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You’ve got a love their sheer confidence.

Selling from strength not from fear.

Bring it on Rivian ‼️

The sooner the better. There’s no time to waste.

Rivian would do well to closely study the early history of Tesla Motors. Tesla was started by two or three guys (not including Elon Musk) who thought they could build automobiles like Silicon Valley builds computers. Turns out that hey, a heavy industry like building automobiles is quite a bit different from a light industry like building home computers or laptops, and what works in one industry often doesn’t work at all in another. The learning curve was steep and painful in Tesla’s chaotic early years.

So here’s hoping that Rivian will be making its plans for production based on advice from people who have real experience mass-producing actual automobiles. From the sparse information available on Rivian (including this article), which only recently emerged from stealth mode, I do have some hopes that their plans are based on reality and advice from those with real experience in the field, rather than based on wishful thinking.

Go Rivian!

The news story is pretty much them answering your comment.

All signs seem to point in the direction of them have consulted the correct experts. Time will tell of course, but from all of the background I’ve found on them it seems they are doing things right.

As I understand it they are utilizing Monroe as a consultant, I know folks here have mixed opinions of him, but his organization certainly understands how automotive manufacturing works.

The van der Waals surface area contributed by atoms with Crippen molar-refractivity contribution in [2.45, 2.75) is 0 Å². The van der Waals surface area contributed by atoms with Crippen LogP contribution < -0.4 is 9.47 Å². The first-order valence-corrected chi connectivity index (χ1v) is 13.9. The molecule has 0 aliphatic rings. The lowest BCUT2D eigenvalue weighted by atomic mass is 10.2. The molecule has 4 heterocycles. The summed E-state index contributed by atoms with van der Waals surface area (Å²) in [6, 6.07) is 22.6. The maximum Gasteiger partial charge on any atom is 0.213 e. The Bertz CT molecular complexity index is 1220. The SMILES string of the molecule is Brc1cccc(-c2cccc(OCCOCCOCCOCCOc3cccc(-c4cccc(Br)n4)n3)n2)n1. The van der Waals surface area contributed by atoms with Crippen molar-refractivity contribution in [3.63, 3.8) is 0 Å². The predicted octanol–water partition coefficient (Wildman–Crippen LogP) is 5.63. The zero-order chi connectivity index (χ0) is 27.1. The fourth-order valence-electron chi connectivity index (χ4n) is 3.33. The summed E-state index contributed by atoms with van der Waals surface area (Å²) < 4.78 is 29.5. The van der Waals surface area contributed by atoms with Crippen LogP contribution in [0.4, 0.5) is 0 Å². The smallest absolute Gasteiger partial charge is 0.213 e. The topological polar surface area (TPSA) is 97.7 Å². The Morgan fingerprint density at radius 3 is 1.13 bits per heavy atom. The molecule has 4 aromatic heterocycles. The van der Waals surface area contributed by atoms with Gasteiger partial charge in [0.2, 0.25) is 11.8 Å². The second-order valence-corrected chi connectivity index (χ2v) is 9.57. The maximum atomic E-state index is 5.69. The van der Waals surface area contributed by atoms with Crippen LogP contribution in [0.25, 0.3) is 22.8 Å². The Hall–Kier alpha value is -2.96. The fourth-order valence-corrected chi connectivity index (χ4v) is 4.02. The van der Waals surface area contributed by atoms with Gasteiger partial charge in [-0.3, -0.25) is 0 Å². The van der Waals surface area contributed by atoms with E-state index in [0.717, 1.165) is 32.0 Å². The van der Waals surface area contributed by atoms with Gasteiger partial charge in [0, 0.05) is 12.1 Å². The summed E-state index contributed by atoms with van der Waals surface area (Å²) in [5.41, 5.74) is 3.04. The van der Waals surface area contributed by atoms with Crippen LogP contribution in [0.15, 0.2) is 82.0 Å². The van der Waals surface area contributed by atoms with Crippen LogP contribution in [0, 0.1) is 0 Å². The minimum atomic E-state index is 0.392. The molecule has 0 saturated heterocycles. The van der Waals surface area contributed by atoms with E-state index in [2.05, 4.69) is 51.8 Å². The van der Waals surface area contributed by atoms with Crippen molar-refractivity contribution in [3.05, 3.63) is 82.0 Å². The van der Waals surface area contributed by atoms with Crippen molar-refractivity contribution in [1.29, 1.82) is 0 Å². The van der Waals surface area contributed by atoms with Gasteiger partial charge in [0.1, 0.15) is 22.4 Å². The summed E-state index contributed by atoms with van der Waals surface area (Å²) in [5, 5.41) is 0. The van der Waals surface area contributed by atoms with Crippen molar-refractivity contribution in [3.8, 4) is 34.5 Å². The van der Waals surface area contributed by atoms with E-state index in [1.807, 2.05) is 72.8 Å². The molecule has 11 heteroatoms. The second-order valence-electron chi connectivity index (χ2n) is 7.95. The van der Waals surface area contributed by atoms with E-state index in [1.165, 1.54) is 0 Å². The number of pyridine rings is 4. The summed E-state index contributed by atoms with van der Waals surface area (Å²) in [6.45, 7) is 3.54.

Munro.

Thank you.

Maybe it’s you who should study Tesla’s history? Contrary to some silly folklore, Tesla creators weren’t so dumb as to think they could figure it out by themselves, and don’t need to hire experts with automotive production experience.

The truth is that they underestimated the problems coming up *despite* having experienced people on board.

And it sounds like Rivian might be making the very same mistake.

Wait a minute! We need to test drive how the maneuverbility is!

Four motors, just spin the diagonal sides in opposite directions and it should be able to turn around on its own axis. Can’t get much better than that!

I’m pumped about these guys, however I am concerned about their scale. I’ve not heard any estimated production numbers when they start manufacturing next year. Good for them (aka Tariffs) that almost all of their parts are from USA, and their manufacturing will be in USA. So that will help from a cost/profitability standpoint. However, to take a real chunk out of Ford and GM truck/SUV sales, they will have to scale production awfully fast as they’ve said they will take these products globally (at least to Europe, both LHD and RHD, did not hear about AUS or NZ). Additionally, even though BEVs are much easier to maintain, the nature of these vehicles is to be driven hard (off road, etc.) so they will need to have a very good post-sales service operation – a “ranger”-type system at the very least – to handle what will surely amount to many after-sales repair needs. I’d like to hear more about details about their ramp up numbers and projected sales before hailing these guys as a Company that is going to crush Ford and GM in this category. Good thing is that it’s a huge market, bad thing is that its a… Read more »

Great comment and perspective, Kenneth.

I think there are two plateaus to watch: Can they run the business at any scale and be profitable, even if it means they have 0.05% of the US truck market? And how soon can they bite off a big enough piece of the market to incentivize the major companies to electrify? The first is a high and difficult hurdle, while the second is mind-blowingly hard.